This recipe can be adapted easily to other eggs, such as quail's eggs.
    In that case keep an eye on the cooking-time: a quail's egg will be
    firm in 1 minute.

f f f

Lentils with Coriander

    Aliter lenticulam: coquis. Cum despumaverit porrum et coriandrum
    viride supermittis. (Teres) coriandri semen, puleium, laseris radicem,
    semen mentae et rutae, suffundis acetum, adicies mel, liquamine,
    aceto, defrito temperabis, adicies oleum, agitabis, si quid opus
    fuerit, mittis. Amulo obligas, insuper oleum viride mittis, piper
    aspargis et inferes.

    Another lentil recipe. Boil them. When they have foamed, add leeks and
    green coriander. [Crush] coriander seed, pennyroyal, laser root, mint
    seed and rue seed. Moisten with vinegar, add honey, garum, vinegar,
    mix in a little defrutum, add oil and stir. Add extra as required.
    Bind with amulum, drizzle with green oil and sprinkle with pepper.
    Serve. (Apicius, 192)

    250g lentils
    2 litres water
    1 leek, trimmed, washed and finely chopped
    75g fresh coriander
    5g coriander seed
    3g peppercorns, plus extra for finishing the dish
    3g mint seed
    3g rue seed
    75g fresh pennyroyal, or mint
    10ml garum
    10ml vinegar
    5ml honey
    olive oil

    Wash the lentils and put them into a saucepan with 2 litres of cold
    water. Bring to the boil, and skim off the scum. When the water has
    cleared, add the leek and half of the fresh coriander. Grind the
    spices and the other herbs, and add them with the garum, vinegar and
    defrutum to the pan. Let the lentils simmer until they are almost
    cooked. Check the pan every now and then to ensure that the water has
    not evaporated. At the last minute add the olive oil, the freshly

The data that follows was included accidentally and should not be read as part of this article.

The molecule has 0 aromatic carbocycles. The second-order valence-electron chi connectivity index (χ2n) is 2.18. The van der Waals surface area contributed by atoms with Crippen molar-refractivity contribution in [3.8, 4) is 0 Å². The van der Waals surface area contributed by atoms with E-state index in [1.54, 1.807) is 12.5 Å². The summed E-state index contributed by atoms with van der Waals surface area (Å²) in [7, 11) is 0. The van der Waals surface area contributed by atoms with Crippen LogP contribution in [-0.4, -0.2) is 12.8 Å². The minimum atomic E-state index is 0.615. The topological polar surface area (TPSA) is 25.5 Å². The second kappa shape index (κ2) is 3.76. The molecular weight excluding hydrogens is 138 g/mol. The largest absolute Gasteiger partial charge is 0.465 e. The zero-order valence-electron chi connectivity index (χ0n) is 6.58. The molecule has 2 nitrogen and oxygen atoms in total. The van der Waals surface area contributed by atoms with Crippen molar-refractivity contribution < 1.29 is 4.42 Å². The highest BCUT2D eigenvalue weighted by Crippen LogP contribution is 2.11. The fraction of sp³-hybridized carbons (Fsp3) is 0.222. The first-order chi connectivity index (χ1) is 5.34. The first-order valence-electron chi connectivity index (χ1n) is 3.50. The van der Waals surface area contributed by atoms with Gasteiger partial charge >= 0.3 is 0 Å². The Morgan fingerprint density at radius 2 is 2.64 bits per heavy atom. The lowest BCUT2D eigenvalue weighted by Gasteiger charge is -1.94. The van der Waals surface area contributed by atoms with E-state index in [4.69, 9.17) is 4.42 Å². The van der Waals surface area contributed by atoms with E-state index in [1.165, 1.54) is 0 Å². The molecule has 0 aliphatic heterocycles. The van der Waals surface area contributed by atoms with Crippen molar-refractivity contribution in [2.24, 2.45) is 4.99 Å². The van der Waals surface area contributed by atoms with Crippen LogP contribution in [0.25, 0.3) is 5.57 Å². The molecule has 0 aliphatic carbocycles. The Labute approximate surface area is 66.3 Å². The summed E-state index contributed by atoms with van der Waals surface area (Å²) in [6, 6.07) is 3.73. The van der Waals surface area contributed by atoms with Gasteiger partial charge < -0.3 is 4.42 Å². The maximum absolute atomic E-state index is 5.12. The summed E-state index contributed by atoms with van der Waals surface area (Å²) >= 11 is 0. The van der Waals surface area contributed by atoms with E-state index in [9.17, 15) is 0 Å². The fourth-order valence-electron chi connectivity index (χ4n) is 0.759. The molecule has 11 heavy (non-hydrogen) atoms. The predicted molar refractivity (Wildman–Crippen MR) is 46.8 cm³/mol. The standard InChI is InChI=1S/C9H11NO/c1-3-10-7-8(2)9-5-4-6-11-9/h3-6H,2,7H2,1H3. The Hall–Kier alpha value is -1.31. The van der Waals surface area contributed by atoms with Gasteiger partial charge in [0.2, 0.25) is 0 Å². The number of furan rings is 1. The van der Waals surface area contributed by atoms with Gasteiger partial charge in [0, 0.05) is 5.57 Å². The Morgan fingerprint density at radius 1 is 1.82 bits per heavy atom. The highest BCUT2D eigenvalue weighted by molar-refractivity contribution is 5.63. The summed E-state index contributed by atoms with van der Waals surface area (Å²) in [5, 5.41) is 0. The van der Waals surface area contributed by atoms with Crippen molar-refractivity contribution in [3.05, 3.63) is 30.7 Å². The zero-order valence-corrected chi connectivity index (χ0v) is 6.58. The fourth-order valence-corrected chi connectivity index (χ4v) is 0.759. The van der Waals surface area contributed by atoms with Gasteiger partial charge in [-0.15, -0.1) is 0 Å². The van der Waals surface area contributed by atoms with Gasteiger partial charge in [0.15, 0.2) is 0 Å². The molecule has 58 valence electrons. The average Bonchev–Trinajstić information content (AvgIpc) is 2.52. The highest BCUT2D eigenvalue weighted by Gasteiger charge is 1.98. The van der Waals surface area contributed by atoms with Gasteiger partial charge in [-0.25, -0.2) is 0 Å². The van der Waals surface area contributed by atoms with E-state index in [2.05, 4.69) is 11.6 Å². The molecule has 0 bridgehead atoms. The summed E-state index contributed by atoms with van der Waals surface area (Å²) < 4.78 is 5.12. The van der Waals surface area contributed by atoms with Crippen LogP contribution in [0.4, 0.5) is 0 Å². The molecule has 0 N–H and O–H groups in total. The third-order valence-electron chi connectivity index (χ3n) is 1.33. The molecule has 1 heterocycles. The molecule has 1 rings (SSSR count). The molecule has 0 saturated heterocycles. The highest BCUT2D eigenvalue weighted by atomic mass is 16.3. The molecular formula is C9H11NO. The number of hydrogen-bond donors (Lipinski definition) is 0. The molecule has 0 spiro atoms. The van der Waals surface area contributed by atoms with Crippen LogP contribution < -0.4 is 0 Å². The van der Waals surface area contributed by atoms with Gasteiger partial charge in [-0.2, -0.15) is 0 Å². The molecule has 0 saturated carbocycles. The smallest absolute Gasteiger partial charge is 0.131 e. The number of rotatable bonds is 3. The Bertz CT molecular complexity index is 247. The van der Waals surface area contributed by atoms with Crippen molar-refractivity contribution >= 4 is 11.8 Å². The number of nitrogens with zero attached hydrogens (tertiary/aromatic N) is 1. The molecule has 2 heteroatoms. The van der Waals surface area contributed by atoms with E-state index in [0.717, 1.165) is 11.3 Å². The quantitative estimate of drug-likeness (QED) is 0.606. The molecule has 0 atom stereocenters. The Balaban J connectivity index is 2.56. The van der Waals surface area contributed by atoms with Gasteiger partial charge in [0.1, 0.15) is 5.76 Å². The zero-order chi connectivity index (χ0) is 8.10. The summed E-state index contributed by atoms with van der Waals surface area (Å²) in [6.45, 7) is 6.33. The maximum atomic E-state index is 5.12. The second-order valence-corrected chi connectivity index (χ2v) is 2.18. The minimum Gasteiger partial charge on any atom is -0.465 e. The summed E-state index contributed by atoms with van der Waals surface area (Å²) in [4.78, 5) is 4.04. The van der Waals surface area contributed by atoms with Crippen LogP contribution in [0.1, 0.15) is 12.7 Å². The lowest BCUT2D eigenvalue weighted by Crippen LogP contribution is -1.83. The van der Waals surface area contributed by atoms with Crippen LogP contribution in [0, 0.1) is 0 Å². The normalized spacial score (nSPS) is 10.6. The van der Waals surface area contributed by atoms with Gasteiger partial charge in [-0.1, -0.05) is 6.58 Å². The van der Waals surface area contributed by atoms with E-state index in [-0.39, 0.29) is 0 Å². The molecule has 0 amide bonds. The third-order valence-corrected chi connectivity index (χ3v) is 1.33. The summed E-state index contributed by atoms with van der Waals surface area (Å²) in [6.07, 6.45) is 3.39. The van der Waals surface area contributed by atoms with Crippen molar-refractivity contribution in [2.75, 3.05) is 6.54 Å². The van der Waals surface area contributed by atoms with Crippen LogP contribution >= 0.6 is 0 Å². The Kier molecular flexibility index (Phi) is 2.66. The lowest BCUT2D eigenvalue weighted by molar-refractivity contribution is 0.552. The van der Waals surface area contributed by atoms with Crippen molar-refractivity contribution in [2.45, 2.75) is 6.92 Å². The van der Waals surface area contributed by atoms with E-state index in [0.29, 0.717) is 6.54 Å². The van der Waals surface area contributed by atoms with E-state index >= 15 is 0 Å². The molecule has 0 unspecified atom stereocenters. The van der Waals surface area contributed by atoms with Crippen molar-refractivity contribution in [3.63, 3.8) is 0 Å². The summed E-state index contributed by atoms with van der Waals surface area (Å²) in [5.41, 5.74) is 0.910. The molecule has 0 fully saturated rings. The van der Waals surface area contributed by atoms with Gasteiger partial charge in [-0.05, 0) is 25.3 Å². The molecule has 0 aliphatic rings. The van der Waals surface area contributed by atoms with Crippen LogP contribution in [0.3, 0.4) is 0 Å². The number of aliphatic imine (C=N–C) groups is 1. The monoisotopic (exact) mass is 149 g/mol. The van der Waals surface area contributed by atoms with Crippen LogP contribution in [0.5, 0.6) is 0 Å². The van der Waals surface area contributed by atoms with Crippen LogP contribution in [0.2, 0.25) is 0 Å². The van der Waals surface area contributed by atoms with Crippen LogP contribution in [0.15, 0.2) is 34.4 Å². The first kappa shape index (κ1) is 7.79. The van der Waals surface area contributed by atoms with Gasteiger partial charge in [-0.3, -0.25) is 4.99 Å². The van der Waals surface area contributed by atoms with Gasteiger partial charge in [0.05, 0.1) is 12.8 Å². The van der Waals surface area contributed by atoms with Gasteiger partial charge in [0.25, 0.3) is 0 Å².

ground pepper and the remainder of the chopped coriander.

f f f

Roast Wild Boar

    Aper ita conditur: spogiatur, et sic aspergitur ei sal et cuminum
    frictum, et sic manet. Alia die mittitur in furnum. Cum coctus fuerit
    perfundutur piper tritum, condimentum aprunum, mel, liquamen, caroenum
    et passum.

    Boar is cooked like this: sponge it clean and sprinkle with salt and
    roast cumin. Leave to stand. The following day, roast it in the oven.
    When it is done, scatter with ground pepper and pour on the juice of
    the boar, honey, liquamen, caroenum, and passum. (Apicius, 330)

    For this you would need a very large oven, or a very small boar, but
    the recipe is equally successful with the boar jointed. Remove the
    bristles and skin, then scatter over it plenty of sea salt, crushed
    pepper and coarsely ground roasted cumin. Leave it in the refrigerator
    for 2-3 days, turning it occasionally.

    Wild boar can be dry, so wrap it in slices of bacon before you roast
    it. At the very least wrap it in pork caul. Then put it into the oven
    at its highest setting and allow it to brown for 10 minutes. Reduce
    the oven temperature to 180°C/350°F/Gas 4, and continue to roast for 2
    hours per kg, basting regularly.

    Meanwhile prepare the sauce. To make caroenum, reduce 500ml wine to
    200ml. Add 2 tablespoons of honey, 100ml passum, or dessert wine, and
    salt or garum to taste. Take the meat out of the oven and leave it to
    rest while you finish the sauce. Pour off the fat from the roasting
    tin, then deglaze it with the wine and the honey mixture. Pour this
    into a saucepan, add the roasting juices, and fat to taste.

    Carve the boar into thin slices at the table, and serve the sweet
    sauce separately.

f f f